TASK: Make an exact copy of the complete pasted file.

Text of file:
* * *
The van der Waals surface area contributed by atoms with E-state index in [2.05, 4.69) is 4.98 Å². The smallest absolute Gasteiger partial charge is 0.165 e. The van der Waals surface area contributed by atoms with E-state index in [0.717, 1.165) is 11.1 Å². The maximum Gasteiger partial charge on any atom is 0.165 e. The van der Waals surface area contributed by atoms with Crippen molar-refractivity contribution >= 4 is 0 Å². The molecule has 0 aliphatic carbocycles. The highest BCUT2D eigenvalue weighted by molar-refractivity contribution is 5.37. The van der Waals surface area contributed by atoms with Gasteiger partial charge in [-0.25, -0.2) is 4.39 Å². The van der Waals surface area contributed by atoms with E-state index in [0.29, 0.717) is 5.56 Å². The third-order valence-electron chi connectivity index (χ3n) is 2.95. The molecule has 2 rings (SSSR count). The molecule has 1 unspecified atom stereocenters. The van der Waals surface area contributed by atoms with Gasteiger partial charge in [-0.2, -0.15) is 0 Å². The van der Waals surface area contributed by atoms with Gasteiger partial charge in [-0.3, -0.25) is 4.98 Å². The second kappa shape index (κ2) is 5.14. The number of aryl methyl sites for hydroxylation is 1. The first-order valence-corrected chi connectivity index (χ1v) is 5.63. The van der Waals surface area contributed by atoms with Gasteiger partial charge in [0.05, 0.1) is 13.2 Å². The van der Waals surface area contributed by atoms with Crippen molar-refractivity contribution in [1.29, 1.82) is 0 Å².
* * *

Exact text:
The van der Waals surface area contributed by atoms with E-state index in [2.05, 4.69) is 4.98 Å². The smallest absolute Gasteiger partial charge is 0.165 e. The van der Waals surface area contributed by atoms with E-state index in [0.717, 1.165) is 11.1 Å². The maximum Gasteiger partial charge on any atom is 0.165 e. The van der Waals surface area contributed by atoms with Crippen molar-refractivity contribution >= 4 is 0 Å². The molecule has 0 aliphatic carbocycles. The highest BCUT2D eigenvalue weighted by molar-refractivity contribution is 5.37. The van der Waals surface area contributed by atoms with Gasteiger partial charge in [-0.25, -0.2) is 4.39 Å². The van der Waals surface area contributed by atoms with E-state index in [0.29, 0.717) is 5.56 Å². The third-order valence-electron chi connectivity index (χ3n) is 2.95. The molecule has 2 rings (SSSR count). The molecule has 1 unspecified atom stereocenters. The van der Waals surface area contributed by atoms with Gasteiger partial charge in [-0.2, -0.15) is 0 Å². The van der Waals surface area contributed by atoms with Gasteiger partial charge in [-0.3, -0.25) is 4.98 Å². The second kappa shape index (κ2) is 5.14. The number of aryl methyl sites for hydroxylation is 1. The first-order valence-corrected chi connectivity index (χ1v) is 5.63. The van der Waals surface area contributed by atoms with Gasteiger partial charge in [0.05, 0.1) is 13.2 Å². The van der Waals surface area contributed by atoms with Crippen molar-refractivity contribution in [1.29, 1.82) is 0 Å².